From the first second of the first track from their 1970 self-titled debut album, Black Sabbath was the word "ominous" embodied as music. They practically invented heavy metal, paving the way for bands such as Judas Priest, Iron Maiden and Metallica (among many others). While Ozzy Osbourne may have provided the gothic frontman aesthetic, guitarist Toni Iommi has been Black Sabbath's only continuous member and primary composer. Others have turned metal into a lifestyle (and commercial engine), but it was Iommi who created its raw musical form. This lesson explores three of his licks that cut to the core of that sound.
When studying his riffery and solos, it helps to understand that Iommi lost the tips of his ring and middle fingers on his right hand when he was seventeen due to a sheet metal factory accident. As a left-handed guitar player, this obviously affected his ability to fret chord voicings and perform solos. Inspired by Django Reinhardt's ability to play with only two fingers, Tony developed ways around the injury. Using things such as artificial plastic fingertips and detuned lighter gauge strings (for easier bending), he was able to find his voice. His playing ever since has been a case study in creativity born out of constraints.
The Gear Of Tony Iommi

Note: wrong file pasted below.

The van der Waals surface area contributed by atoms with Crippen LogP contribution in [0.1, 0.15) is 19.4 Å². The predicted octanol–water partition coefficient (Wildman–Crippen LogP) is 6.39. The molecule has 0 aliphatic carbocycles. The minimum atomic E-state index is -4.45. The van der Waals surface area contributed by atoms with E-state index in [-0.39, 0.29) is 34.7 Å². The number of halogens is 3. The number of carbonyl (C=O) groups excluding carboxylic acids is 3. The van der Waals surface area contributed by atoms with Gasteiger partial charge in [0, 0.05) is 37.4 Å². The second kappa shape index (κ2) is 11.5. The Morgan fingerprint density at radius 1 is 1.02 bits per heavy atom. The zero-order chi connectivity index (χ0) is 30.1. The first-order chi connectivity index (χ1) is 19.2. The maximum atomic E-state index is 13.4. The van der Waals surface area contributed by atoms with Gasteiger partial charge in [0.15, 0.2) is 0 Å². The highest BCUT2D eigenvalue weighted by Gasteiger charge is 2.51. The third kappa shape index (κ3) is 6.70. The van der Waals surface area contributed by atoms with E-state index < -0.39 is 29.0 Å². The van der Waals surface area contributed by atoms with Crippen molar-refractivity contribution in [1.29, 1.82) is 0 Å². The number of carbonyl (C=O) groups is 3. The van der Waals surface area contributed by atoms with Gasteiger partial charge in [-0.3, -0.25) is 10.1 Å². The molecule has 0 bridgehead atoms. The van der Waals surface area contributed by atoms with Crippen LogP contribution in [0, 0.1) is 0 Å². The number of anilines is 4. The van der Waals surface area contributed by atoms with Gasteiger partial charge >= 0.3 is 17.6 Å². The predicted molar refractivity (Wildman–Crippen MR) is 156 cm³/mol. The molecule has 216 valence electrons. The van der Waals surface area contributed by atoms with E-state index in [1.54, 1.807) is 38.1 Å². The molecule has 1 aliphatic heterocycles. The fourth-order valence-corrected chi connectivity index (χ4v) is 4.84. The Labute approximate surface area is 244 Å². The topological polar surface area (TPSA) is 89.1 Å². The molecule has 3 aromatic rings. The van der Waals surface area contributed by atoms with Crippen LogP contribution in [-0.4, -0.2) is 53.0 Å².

Tony's contributions to the gear world go deeper than most people realize. His early Jaydee Custom SGs (built by John Diggins) were some of the first guitars to use a 24-fret fingerboard. He also experimented for a time with modular pickup cavities in guitars, allowing him to swap pickups in and out from the back of the guitar without the usual hassle. He was even the first guitarist to have a signature pickup (Gibson).
When it comes to Iommi's rig, his defining setup might be a Gibson SG (with custom pickups) running into a high-gain Laney amp, with a Dallas Rangemaster treble boost pushing the signal. This is a configuration he used frequently while touring. Before Black Sabbath released their first album, Iommi actually played a white Fender Stratocaster before resorting to his custom pickup-equipped 1965 Gibson SG Special (a guitar known as "Monkey") when the Strat's pickup failed. Later, he played custom SG models with 18-pole humbuckers and his now-famous cross inlays.
If you want to go the manufacturer route, you can check out the Gibson Tony Iommi Signature SG and Laney's Toni Iommi Signature Series of amps. If you're more about approximating his sound, you can always swap in some Gibson Tony Iommi Rail humbuckers and use a Rangemaster-esque treble boost pedal with your existing tube amp. Whatever you do, remember to tune low, turn up and use that augmented 4th!Metal Gear Guide
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